It’s 2018 and this year we celebrated the 48th anniversary of Earth Day, a global day of recognition for environmental protection. It also marks day zero of the Environmental Protection Agency “strengthening” the quality of science it uses to write new environmental rules, a decision made by EPA Administrator Scott Pruitt. “Strengthening” in this case means narrowing the scope of science available to the EPA to only findings that are reproducible and authentic, which may potentially violate the EPA’s pledge to use the best available science.
Recently, I was reminded by a CNN push notification that the health of my environment, as well as the integrity of my right to take action, is deteriorating. I immediately felt there was no legitimate way for me to express my disdain for political decisions like this one. After reading, I interrupted my friend’s final-paper-writing trance so she could commiserate with me in anger about the article. “Wow,” she sighed, “you should share that article on Facebook.”
This is “slacktivism,” or the watered-down support for an issue that requires only the most minimal effort, such as expressing opinions on social media. This is how our generation takes action. Is it true that millennial Wolverines are lazily riding a ski lift up the activism mountain, while generations before us trekked and trudged to reach the top of it? It is possible we come off as the pre-cooked meals in the freezer section of Kroger that require minimal effort to enjoy – just two minutes of “labor.” We are to past generations of activists as EasyBib is to handwriting an APA-style reference.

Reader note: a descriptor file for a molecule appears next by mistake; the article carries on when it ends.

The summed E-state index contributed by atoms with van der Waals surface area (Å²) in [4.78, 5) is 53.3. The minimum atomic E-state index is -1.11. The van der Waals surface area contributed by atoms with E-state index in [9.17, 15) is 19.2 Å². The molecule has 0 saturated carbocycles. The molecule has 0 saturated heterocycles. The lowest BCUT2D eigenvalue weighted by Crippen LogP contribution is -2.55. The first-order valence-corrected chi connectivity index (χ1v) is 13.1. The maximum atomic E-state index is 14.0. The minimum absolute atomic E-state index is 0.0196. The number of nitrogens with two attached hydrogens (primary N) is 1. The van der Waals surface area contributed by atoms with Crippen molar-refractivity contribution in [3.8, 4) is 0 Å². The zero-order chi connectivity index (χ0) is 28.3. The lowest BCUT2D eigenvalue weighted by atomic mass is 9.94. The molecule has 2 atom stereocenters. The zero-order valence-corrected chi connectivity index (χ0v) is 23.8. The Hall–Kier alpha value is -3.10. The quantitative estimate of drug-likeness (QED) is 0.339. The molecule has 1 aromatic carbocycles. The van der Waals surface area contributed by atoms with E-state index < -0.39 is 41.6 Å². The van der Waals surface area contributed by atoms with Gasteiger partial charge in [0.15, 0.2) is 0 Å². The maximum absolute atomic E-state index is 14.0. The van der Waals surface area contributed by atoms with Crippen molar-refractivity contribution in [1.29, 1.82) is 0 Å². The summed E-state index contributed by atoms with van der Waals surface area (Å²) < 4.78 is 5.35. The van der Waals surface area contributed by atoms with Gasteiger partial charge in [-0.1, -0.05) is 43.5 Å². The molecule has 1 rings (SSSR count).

Activists across the world gather annually on Earth Day in an attempt to harness the power necessary to keep the passion alive and stand up against environmental injustice. But what classifies as standing up for the Earth? Is it when we stroll through the Diag and write down our uniqnames, signing up for the Planet Blue e-newsletter? Is it when we take a complimentary apple from a tent display and pledge to turn our lights off when we leave home? Yes, standing up for the Earth in 2018 is quite different than it was in 1970, especially on the University of Michigan campus – but how different?
“Slacktivism” on our campus, unfortunately, casts a shadow on our school’s unparalleled legacy of student-driven action. In March 1970, U-M students organized a four-day-long series of events that revolved around taking action toward bettering their dirty surroundings. This “teach-in” served as a precursor to the first Earth Day just one month later. Before 1970, the environment was degrading nationwide; the Cuyahoga River in Ohio was so polluted that it ignited and Santa Barbara was suffering after a massive oil spill. Locally, the Huron River’s wildlife populations were dropping like flies because its flies were drinking poisoned water. Many people recognized increased public consciousness about pollution was needed in order to prioritize the correction of these issues on the president’s agenda. Students saw the potential for change, harnessed the success of the recent anti-war student protests and shifted it to encompass the increasing momentum of passion for the environment.